Thursday, January 3, 2013

Elements of a Good Conversation

What are the elements of a good conversation? asks a priest in a recent column on happiness. First: Listen carefully to the other, he says, especially when involved in counseling work. There are few people in their 30s and 40s who don't already know the answers to their problems, even if they have come for advice. We need only listen attentively and sympathetically to their complaints.

Second: Put aside the desire to win. In many conversations we often try to convince the other person of the righteousness of our position. It's even difficult to convince family members so you can imagine the difficulty of trying to convince others who don't share your background. 

People find it difficult to change their thinking. The Jews for 400 years were slaves in Egypt; when they received their freedom, they could not forget their past. It took another 40 years of discipline in the dessert to rid themselves of the slave mentality. And even after our Lord arose from the dead, it was difficult to change the thinking of the Apostles.

In life, we select some aspects of life as worthy of pursuing; others that should be ignored. In baseball, for example, a batter is considered good if he's able to select the right ball to hit, at least one out of three times, making the player an elite hitter. Balls are thrown high, low and off to the side  in an attempt to get the batter to make an out. This is often how it is in life. Selecting the right ball, or story, is not easy. To think we are going to put the ball in play all the time or win the heart of those we love all the time with our words is as unrealistic as a baseball player who never makes an out.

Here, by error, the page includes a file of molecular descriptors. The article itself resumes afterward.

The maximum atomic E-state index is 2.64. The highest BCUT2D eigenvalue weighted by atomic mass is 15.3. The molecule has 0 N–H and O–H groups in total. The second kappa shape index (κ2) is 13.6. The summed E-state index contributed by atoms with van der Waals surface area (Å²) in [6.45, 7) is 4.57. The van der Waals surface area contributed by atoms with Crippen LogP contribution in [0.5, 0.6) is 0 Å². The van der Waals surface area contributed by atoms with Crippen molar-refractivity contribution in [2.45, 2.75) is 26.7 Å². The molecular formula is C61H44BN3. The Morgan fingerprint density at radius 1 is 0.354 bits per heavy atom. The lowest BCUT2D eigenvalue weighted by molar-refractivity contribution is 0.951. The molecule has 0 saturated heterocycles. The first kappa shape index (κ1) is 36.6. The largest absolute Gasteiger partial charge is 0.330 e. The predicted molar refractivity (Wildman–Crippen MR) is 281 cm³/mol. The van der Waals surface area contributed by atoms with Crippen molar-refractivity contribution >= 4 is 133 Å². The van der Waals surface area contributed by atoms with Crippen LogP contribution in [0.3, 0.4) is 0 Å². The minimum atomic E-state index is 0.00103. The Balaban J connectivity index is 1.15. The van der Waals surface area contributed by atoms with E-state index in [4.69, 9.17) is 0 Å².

Third: Learn to lose graciously. For Koreans, he says, this is difficult to do. Everyone feels the urge to win, to do well in whatever field they are competing in. Children, he says, who are taught to accept the possibility of losing will live properly, but few today, young or old, know how to lose with grace.

Fourth: Do not listen only to one side and then come to a decision, based on some prior knowledge that may now be inadequate. In our faith life, as in other aspects of life, we can be moved by some new and enticing idea that will later prove to be erroneous.

Fifth: End your conversation cordially. There are times when relating with others causes us to be upset. No matter how difficult the conversation has been, we should leave with some kind word for the other. He describes our Lord's conversation, while hanging on the cross, with one of the two thieves nailed to the cross beside him, as an example of a good conversation.

Sixth: Do not quarrel. Better than clumsily judging is to have the wisdom to leave it up to God. Before we are certain and before much thought, it is best not to rebuke another. "Before investigating, find no fault; examine first, then criticize. Before hearing, answer not, and interrupt no one in the middle of his speech. Dispute not about what is not your concern; in the strife of the arrogant take no part" (Sirach 11:7-9).

Words can bring both joy and grief, and the words of the good thief who brought him salvation at the very end of his life should be an example to us of how words can bring not only blessings but a more fulfilling life to us.